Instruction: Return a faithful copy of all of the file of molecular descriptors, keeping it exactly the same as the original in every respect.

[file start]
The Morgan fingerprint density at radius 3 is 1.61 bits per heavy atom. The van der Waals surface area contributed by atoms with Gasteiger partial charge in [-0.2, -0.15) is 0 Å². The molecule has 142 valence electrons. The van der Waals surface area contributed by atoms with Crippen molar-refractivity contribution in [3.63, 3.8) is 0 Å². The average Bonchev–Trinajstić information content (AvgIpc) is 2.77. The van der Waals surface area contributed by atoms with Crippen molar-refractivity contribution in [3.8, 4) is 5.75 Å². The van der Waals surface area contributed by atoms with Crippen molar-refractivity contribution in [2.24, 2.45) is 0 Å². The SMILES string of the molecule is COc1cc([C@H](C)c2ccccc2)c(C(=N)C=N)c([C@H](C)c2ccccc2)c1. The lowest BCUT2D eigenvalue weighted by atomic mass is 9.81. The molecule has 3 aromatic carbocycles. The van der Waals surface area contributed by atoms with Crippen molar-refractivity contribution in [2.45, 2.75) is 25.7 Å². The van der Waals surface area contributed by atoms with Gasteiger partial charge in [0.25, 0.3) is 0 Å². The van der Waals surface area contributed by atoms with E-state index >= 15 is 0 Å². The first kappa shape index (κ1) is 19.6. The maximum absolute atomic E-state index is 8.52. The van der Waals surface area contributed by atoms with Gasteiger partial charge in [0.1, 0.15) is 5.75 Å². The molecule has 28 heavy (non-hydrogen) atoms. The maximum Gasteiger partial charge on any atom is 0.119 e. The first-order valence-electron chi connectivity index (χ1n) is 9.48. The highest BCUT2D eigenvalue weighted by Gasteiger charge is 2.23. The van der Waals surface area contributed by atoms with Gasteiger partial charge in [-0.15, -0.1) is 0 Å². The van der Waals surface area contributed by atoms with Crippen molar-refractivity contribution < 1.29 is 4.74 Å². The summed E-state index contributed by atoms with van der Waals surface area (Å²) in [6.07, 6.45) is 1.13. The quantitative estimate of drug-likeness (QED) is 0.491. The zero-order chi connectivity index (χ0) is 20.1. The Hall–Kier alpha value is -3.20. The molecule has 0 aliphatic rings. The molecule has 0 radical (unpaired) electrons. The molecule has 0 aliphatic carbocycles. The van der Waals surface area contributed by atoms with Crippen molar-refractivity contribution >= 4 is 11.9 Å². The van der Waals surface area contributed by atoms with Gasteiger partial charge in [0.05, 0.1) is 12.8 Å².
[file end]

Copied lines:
The Morgan fingerprint density at radius 3 is 1.61 bits per heavy atom. The van der Waals surface area contributed by atoms with Gasteiger partial charge in [-0.2, -0.15) is 0 Å². The molecule has 142 valence electrons. The van der Waals surface area contributed by atoms with Crippen molar-refractivity contribution in [3.63, 3.8) is 0 Å². The average Bonchev–Trinajstić information content (AvgIpc) is 2.77. The van der Waals surface area contributed by atoms with Crippen molar-refractivity contribution in [3.8, 4) is 5.75 Å². The van der Waals surface area contributed by atoms with Crippen molar-refractivity contribution in [2.24, 2.45) is 0 Å². The SMILES string of the molecule is COc1cc([C@H](C)c2ccccc2)c(C(=N)C=N)c([C@H](C)c2ccccc2)c1. The lowest BCUT2D eigenvalue weighted by atomic mass is 9.81. The molecule has 3 aromatic carbocycles. The van der Waals surface area contributed by atoms with Crippen molar-refractivity contribution in [2.45, 2.75) is 25.7 Å². The van der Waals surface area contributed by atoms with Gasteiger partial charge in [0.25, 0.3) is 0 Å². The van der Waals surface area contributed by atoms with E-state index >= 15 is 0 Å². The first kappa shape index (κ1) is 19.6. The maximum absolute atomic E-state index is 8.52. The van der Waals surface area contributed by atoms with Gasteiger partial charge in [0.1, 0.15) is 5.75 Å². The molecule has 28 heavy (non-hydrogen) atoms. The maximum Gasteiger partial charge on any atom is 0.119 e. The first-order valence-electron chi connectivity index (χ1n) is 9.48. The highest BCUT2D eigenvalue weighted by Gasteiger charge is 2.23. The van der Waals surface area contributed by atoms with Gasteiger partial charge in [-0.15, -0.1) is 0 Å². The van der Waals surface area contributed by atoms with Crippen molar-refractivity contribution < 1.29 is 4.74 Å². The summed E-state index contributed by atoms with van der Waals surface area (Å²) in [6.07, 6.45) is 1.13. The quantitative estimate of drug-likeness (QED) is 0.491. The zero-order chi connectivity index (χ0) is 20.1. The Hall–Kier alpha value is -3.20. The molecule has 0 aliphatic rings. The molecule has 0 radical (unpaired) electrons. The molecule has 0 aliphatic carbocycles. The van der Waals surface area contributed by atoms with Crippen molar-refractivity contribution >= 4 is 11.9 Å². The van der Waals surface area contributed by atoms with Gasteiger partial charge in [0.05, 0.1) is 12.8 Å².